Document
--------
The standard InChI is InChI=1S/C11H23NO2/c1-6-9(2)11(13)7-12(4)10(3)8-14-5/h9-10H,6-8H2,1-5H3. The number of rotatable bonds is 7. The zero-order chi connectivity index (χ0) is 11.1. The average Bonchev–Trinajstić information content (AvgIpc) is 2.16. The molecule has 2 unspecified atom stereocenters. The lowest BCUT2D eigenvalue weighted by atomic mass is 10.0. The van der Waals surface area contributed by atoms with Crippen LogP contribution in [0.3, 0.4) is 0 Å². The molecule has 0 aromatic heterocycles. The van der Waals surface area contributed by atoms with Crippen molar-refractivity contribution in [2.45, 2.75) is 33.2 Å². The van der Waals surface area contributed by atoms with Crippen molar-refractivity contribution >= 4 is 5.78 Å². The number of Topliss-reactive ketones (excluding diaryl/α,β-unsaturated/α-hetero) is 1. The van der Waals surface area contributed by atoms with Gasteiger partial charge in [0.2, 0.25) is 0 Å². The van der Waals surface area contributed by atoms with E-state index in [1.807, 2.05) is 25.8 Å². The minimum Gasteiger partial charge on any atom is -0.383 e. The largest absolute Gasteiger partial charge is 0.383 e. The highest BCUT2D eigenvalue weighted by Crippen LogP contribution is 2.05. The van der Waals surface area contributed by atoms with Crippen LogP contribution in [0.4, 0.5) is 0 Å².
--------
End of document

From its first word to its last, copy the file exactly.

The standard InChI is InChI=1S/C11H23NO2/c1-6-9(2)11(13)7-12(4)10(3)8-14-5/h9-10H,6-8H2,1-5H3. The number of rotatable bonds is 7. The zero-order chi connectivity index (χ0) is 11.1. The average Bonchev–Trinajstić information content (AvgIpc) is 2.16. The molecule has 2 unspecified atom stereocenters. The lowest BCUT2D eigenvalue weighted by atomic mass is 10.0. The van der Waals surface area contributed by atoms with Crippen LogP contribution in [0.3, 0.4) is 0 Å². The molecule has 0 aromatic heterocycles. The van der Waals surface area contributed by atoms with Crippen molar-refractivity contribution in [2.45, 2.75) is 33.2 Å². The van der Waals surface area contributed by atoms with Crippen molar-refractivity contribution >= 4 is 5.78 Å². The number of Topliss-reactive ketones (excluding diaryl/α,β-unsaturated/α-hetero) is 1. The van der Waals surface area contributed by atoms with Gasteiger partial charge in [0.2, 0.25) is 0 Å². The van der Waals surface area contributed by atoms with E-state index in [1.807, 2.05) is 25.8 Å². The minimum Gasteiger partial charge on any atom is -0.383 e. The largest absolute Gasteiger partial charge is 0.383 e. The highest BCUT2D eigenvalue weighted by Crippen LogP contribution is 2.05. The van der Waals surface area contributed by atoms with Crippen LogP contribution in [0.4, 0.5) is 0 Å².